The Legacy Awards, established by the NLBM in 2000, recognize the best Major League Baseball players, managers and executives with awards given in the name, and spirit, of Negro Leagues legends such as Charleston, Josh Gibson, Cool Papa Bell and Buck O’Neil. The Legacy Awards honor both on- and off-the-field achievement and will be presented at 8:00 p.m. tomorrow at the Gem Theater in Kansas City, MO. The event is part of the museum’s yearlong Buck O’Neil Centennial Celebration with proceeds benefitting the NLBM.
Kemp made a serious run at the Triple Crown this past season and wound up leading the National League in home runs (39), RBI (126), runs (115) and total bases (353). The six-year big leaguer also ranked third in the NL with a .324 batting average and tied for second with 40 stolen bases, finishing one home run shy of becoming just the fifth player in Major League Baseball history to hit 40 homers and steal 40 bases in a single season.
In addition to the Oscar Charleston Award, the 27-year-old was honored with the 2011 Hank Aaron Award, given to the best offensive performer in each league, and won his second Rawlings Gold Glove Award and second Silver Slugger. Additionally, he was selected as Baseball America’s Major League Player of the Year, chosen as a Sporting News All-Star and was named as the National League’s Most Outstanding Player in the Players Choice Award voting. In September, Kemp was chosen as the winner of the sixth annual Roy Campanella Award, which is given to the Dodger player who best exemplifies the spirit and leadership of the late Hall of Fame catcher and is voted upon by Dodger uniform personnel.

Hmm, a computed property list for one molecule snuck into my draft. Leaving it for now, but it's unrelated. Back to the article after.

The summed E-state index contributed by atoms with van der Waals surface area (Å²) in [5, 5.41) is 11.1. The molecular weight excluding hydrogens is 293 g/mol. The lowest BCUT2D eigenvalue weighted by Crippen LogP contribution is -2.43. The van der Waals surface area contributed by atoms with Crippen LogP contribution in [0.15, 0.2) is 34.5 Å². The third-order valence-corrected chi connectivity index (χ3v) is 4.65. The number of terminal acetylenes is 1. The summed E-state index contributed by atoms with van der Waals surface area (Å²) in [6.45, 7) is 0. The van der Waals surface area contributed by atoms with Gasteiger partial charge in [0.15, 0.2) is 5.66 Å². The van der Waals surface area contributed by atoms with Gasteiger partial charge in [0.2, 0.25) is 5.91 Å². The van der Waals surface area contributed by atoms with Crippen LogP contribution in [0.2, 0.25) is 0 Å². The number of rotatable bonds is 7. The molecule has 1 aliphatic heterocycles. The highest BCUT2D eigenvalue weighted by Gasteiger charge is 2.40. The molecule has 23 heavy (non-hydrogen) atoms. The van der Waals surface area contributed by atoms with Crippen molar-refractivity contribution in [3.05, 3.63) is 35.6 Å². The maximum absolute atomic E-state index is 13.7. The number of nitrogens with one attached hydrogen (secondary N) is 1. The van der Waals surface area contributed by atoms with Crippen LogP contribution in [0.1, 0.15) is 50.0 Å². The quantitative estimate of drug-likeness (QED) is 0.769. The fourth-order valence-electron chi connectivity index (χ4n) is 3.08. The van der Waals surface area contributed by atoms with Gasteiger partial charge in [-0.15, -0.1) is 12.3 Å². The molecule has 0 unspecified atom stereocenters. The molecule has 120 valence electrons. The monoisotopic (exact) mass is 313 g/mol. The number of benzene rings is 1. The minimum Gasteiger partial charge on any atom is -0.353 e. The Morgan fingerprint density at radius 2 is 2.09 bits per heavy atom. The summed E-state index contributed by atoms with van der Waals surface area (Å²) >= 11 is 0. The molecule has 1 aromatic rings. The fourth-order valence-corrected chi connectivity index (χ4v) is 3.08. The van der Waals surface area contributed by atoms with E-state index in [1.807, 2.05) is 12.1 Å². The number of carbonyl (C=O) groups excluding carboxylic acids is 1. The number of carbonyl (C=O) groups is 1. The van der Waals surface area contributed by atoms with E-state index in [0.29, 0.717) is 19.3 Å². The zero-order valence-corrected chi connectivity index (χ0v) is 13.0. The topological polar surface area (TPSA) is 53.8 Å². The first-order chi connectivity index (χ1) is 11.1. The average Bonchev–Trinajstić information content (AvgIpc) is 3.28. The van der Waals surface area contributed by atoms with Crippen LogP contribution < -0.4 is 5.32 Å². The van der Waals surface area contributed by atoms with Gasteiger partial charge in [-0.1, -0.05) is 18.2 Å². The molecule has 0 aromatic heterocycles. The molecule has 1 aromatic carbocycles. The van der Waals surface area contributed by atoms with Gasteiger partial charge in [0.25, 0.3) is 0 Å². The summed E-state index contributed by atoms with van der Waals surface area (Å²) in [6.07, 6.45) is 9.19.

Kershaw has already been recognized this offseason by winning the National League Cy Young Award, earning the Players Choice Award as the National League’s Outstanding Pitcher, capturing a Rawlings Gold Glove Award, being selected as a Sporting News NL All-Star and winning the Warren Spahn Award as the game’s best left-handed pitcher. He was also recently named the 2011 Sportsman of the Year by the Los Angeles Sports Council and was honored in his native Texas as the state’s Professional Baseball Player of the Year. Off the field, Kershaw was a finalist for the prestigious Roberto Clemente Award presented by Chevrolet for his charitable endeavors and recently co-authored a book, Arise, with his wife, Ellen, about their charity work together in Africa.
Last season, the 23-year-old became just the 16th National League pitcher to win the league’s Triple Crown since 1900. He led the Majors with a 2.28 ERA, tied with Arizona’s Ian Kennedy for the N.L. lead with 21 wins and ranked first in the league with 248 strikeouts. The left-hander became just the third different Dodger pitcher to achieve the feat, joining Dazzy Vance (1924) and Sandy Koufax (1963, 1965 and 1966).